16 Free Film Budget Planning Templates for Potential Savings

A film budget is an important part of any film production project. It is used to determine the cost of the pre-production, production, and post-production phases of the film project. It is an estimate of required funding done by a production manager, or accountant that prepares a budget for film production.

The budgeting of the expenses for a film project is one of the most important requirements of the whole production process. As an estimate, a film budget may not be the total amount required to successfully complete the film production. However, it is the first draft for what film producers and their investors should expect as production costs.

Before making a proper film budget, there are certain conditions to be put into consideration; you should know the budget range of your film depending on the type you intend to produce, the nature of the film determines the size and members of the cast/crew, location, transport, accommodation, the equipment, and machinery needed for the shoot and the number of days that will be required for the film production. If it is a high-budget film, you should be prepared to seek out investors.

Downloadable Templates

When creating your desired film budget, using budget templates can make your film budgeting process organized and comprehensive. Film budget templates usually provide the chance to put your expenses into the required stages. You can record the expected number of days on set for each actor and member of the crew to calculate their salary.

Theatrical Screenplay Budget Template

Film Budget Topsheet

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Short Film Budget Template

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Post Production Rate Card Sample

Sample Documentary Budget

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Short Film Budget Template

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College Film Budget Template

    Levels of a Film Budget

    While preparing a film budget, there are levels that you should follow in order to craft the best budget for your film. These are:

    Top sheet level

    It primarily consists of a summary of the full budget. It shows the various accounts, their account numbers, e.g., “12345”, a description of the account e.g., “costumes”, and the total amount of money required to fund that account.

    Account level

    It provides a more detailed view of the account. The account description and amount are better elucidated in this level. For example, in this level, it will be displayed as “12345 Costumes”.

    The details level

    The detail level speaks for itself. This is where more important details are inputted. For instance, it is in this level that the rates are included to make it as comprehensive as possible. The rates for your “12345 Costumes” account will have to be added here.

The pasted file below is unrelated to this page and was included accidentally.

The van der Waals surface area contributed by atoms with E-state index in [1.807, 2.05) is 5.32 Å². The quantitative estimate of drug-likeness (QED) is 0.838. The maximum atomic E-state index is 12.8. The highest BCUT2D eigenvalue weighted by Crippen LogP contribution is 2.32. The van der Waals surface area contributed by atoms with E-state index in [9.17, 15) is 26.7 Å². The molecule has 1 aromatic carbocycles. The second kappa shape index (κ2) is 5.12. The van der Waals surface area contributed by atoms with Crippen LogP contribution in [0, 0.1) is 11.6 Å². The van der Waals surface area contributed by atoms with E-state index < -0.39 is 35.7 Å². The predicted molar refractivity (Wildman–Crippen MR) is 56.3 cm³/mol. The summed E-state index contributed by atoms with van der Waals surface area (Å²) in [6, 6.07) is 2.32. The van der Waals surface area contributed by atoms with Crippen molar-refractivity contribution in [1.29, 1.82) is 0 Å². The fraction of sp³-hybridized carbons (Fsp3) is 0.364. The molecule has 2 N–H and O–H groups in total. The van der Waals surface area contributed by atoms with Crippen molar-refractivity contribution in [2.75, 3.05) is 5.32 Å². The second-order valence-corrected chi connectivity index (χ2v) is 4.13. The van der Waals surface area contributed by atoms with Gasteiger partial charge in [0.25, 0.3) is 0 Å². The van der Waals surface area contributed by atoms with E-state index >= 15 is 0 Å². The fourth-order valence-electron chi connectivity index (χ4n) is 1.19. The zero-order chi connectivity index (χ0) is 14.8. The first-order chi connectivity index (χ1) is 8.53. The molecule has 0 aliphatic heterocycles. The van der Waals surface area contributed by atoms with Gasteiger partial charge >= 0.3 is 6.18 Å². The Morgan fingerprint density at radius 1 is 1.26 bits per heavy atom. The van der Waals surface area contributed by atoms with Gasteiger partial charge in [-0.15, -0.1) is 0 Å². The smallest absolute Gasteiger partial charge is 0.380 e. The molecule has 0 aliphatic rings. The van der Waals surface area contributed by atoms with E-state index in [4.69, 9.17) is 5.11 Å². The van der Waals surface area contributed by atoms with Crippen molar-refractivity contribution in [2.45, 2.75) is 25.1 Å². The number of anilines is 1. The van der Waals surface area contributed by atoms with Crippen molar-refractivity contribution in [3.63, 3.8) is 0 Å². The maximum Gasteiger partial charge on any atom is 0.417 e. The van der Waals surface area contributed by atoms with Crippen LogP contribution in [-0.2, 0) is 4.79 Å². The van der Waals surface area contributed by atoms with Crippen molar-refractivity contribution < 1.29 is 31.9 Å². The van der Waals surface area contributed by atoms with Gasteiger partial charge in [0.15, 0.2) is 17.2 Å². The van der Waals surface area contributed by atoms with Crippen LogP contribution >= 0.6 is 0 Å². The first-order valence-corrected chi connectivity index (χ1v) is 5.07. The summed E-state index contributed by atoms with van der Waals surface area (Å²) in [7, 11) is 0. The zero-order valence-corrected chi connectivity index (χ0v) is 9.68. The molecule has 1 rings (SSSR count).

How To Create A Film Budget

    Having gained an understanding of what a film budget entails, you need to prepare the film budget for that project you are about to embark on by following the steps given below:

    Decide on the film budget template

    Firstly, you should be ready to select your preferred template to prepare your film budget. Choose a template that you find easy to use and understand while also being as detailed as possible.

    Schedule the budget

    It is very necessary to schedule the budget first. By scheduling the budget, it means determining how many days will be required for the film shoot and how much those shoot days will cost. This makes it easier to come to an estimation for your film budget. 

    Create the header

    You should create the header for the budget. The header should contain the following:

    • The name of the project, as it is the most important part of the header and should be duly added.
    •  The budget header should also indicate the intended number of shooting days. It is important in estimating your film’s budget, you need to decide how many days you aim to be in production. Generally, the more days of filming, the more cost that will be accrued.
    • The budget date should also be mentioned in the header of the film budget.
    • Lastly, in the header, do not forget to add the name of the individual who drafted the film budget. It may be you as a filmmaker or an accountant.

    Start with the development phase

    Now you should proceed to start the development phase of crafting your film budget, including the following categories.

    Above the line

    This category of your film budget drafting includes the costs required to carry out the development phase. It is usually the most cost-intensive category of your film budget because you will be contracting the important members of your crew who may need to be paid before production starts. They will be involved in financial planning, scheduling, drafting, and rehearsing for your film project such as the director, producer, acting talents, production rights to the film, screenwriter, cinematographer, etc.

    Below the line

    Below the line category covers expenses from pre-production to filming such as equipment, crew, locations, permits, vehicles, etc. This category contains key members of the production team that will be mainly concerned with on set during production. They usually include consist of production assistants, make-up artists, camera assistants, costume designers, sound mixers, etc.

    Below the line post

    Below the line post is primarily concerned with the post-production costs, including visual effects, editing, music and other post-production facilities. The film editor is an example of a member of the production crew that works in the post-production stage of filming.